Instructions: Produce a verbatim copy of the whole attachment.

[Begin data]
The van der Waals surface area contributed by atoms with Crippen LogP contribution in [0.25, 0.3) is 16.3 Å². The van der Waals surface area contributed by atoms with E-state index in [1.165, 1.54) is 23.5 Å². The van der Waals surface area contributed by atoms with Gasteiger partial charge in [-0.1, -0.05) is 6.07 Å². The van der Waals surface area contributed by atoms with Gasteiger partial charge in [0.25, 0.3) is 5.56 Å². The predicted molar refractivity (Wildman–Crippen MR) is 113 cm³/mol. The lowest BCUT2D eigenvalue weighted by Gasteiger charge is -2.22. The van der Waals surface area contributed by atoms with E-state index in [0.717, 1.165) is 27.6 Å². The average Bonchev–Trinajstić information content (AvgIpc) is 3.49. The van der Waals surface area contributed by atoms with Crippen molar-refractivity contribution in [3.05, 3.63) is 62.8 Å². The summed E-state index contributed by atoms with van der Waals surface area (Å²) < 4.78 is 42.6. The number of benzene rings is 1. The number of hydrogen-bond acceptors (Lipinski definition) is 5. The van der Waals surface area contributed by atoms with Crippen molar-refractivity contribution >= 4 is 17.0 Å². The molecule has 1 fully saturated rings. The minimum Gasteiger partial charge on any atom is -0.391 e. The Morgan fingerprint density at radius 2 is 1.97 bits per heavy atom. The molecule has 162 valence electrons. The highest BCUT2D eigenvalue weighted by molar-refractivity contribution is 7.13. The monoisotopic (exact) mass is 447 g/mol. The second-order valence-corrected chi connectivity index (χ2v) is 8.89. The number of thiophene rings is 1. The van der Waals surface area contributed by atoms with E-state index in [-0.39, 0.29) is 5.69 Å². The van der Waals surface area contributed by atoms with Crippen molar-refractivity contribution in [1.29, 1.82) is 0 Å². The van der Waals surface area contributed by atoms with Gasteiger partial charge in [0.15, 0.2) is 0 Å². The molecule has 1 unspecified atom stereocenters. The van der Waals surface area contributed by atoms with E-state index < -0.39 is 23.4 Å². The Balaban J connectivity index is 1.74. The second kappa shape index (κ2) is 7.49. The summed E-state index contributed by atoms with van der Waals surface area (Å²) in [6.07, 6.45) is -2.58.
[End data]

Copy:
The van der Waals surface area contributed by atoms with Crippen LogP contribution in [0.25, 0.3) is 16.3 Å². The van der Waals surface area contributed by atoms with E-state index in [1.165, 1.54) is 23.5 Å². The van der Waals surface area contributed by atoms with Gasteiger partial charge in [-0.1, -0.05) is 6.07 Å². The van der Waals surface area contributed by atoms with Gasteiger partial charge in [0.25, 0.3) is 5.56 Å². The predicted molar refractivity (Wildman–Crippen MR) is 113 cm³/mol. The lowest BCUT2D eigenvalue weighted by Gasteiger charge is -2.22. The van der Waals surface area contributed by atoms with E-state index in [0.717, 1.165) is 27.6 Å². The average Bonchev–Trinajstić information content (AvgIpc) is 3.49. The van der Waals surface area contributed by atoms with Crippen molar-refractivity contribution in [3.05, 3.63) is 62.8 Å². The summed E-state index contributed by atoms with van der Waals surface area (Å²) < 4.78 is 42.6. The number of benzene rings is 1. The number of hydrogen-bond acceptors (Lipinski definition) is 5. The van der Waals surface area contributed by atoms with Crippen molar-refractivity contribution >= 4 is 17.0 Å². The molecule has 1 fully saturated rings. The minimum Gasteiger partial charge on any atom is -0.391 e. The Morgan fingerprint density at radius 2 is 1.97 bits per heavy atom. The molecule has 162 valence electrons. The highest BCUT2D eigenvalue weighted by molar-refractivity contribution is 7.13. The monoisotopic (exact) mass is 447 g/mol. The second-order valence-corrected chi connectivity index (χ2v) is 8.89. The number of thiophene rings is 1. The van der Waals surface area contributed by atoms with E-state index in [-0.39, 0.29) is 5.69 Å². The van der Waals surface area contributed by atoms with Crippen molar-refractivity contribution in [1.29, 1.82) is 0 Å². The van der Waals surface area contributed by atoms with Gasteiger partial charge in [0.15, 0.2) is 0 Å². The molecule has 1 unspecified atom stereocenters. The van der Waals surface area contributed by atoms with E-state index < -0.39 is 23.4 Å². The Balaban J connectivity index is 1.74. The second kappa shape index (κ2) is 7.49. The summed E-state index contributed by atoms with van der Waals surface area (Å²) in [6.07, 6.45) is -2.58.